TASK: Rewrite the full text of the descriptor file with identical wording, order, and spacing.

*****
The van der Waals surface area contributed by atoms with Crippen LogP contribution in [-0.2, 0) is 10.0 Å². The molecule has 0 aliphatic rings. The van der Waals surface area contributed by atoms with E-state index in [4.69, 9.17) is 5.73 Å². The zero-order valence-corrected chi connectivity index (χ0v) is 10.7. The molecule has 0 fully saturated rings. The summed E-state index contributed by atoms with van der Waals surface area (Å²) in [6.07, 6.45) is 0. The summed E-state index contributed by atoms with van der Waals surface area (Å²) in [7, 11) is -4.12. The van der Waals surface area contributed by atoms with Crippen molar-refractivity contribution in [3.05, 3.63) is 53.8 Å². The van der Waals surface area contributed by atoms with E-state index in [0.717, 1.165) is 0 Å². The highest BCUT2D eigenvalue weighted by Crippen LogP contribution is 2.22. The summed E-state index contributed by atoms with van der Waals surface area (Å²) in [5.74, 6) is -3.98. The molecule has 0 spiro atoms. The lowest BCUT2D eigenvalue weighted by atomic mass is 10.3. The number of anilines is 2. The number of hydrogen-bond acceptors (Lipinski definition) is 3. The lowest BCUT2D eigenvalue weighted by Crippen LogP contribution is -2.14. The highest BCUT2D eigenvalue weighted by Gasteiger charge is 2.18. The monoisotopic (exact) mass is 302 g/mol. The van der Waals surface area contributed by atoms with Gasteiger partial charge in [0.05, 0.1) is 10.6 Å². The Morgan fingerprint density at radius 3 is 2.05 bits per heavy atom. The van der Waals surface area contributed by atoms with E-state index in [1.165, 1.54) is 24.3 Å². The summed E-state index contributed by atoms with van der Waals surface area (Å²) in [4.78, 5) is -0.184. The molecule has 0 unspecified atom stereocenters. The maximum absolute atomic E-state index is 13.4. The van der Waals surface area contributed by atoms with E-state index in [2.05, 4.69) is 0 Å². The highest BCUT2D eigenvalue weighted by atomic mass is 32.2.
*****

The van der Waals surface area contributed by atoms with Crippen LogP contribution in [-0.2, 0) is 10.0 Å². The molecule has 0 aliphatic rings. The van der Waals surface area contributed by atoms with E-state index in [4.69, 9.17) is 5.73 Å². The zero-order valence-corrected chi connectivity index (χ0v) is 10.7. The molecule has 0 fully saturated rings. The summed E-state index contributed by atoms with van der Waals surface area (Å²) in [6.07, 6.45) is 0. The summed E-state index contributed by atoms with van der Waals surface area (Å²) in [7, 11) is -4.12. The van der Waals surface area contributed by atoms with Crippen molar-refractivity contribution in [3.05, 3.63) is 53.8 Å². The van der Waals surface area contributed by atoms with E-state index in [0.717, 1.165) is 0 Å². The highest BCUT2D eigenvalue weighted by Crippen LogP contribution is 2.22. The summed E-state index contributed by atoms with van der Waals surface area (Å²) in [5.74, 6) is -3.98. The molecule has 0 spiro atoms. The lowest BCUT2D eigenvalue weighted by atomic mass is 10.3. The number of anilines is 2. The number of hydrogen-bond acceptors (Lipinski definition) is 3. The lowest BCUT2D eigenvalue weighted by Crippen LogP contribution is -2.14. The highest BCUT2D eigenvalue weighted by Gasteiger charge is 2.18. The monoisotopic (exact) mass is 302 g/mol. The van der Waals surface area contributed by atoms with Gasteiger partial charge in [0.05, 0.1) is 10.6 Å². The Morgan fingerprint density at radius 3 is 2.05 bits per heavy atom. The van der Waals surface area contributed by atoms with E-state index in [1.165, 1.54) is 24.3 Å². The summed E-state index contributed by atoms with van der Waals surface area (Å²) in [4.78, 5) is -0.184. The molecule has 0 unspecified atom stereocenters. The maximum absolute atomic E-state index is 13.4. The van der Waals surface area contributed by atoms with E-state index in [2.05, 4.69) is 0 Å². The highest BCUT2D eigenvalue weighted by atomic mass is 32.2.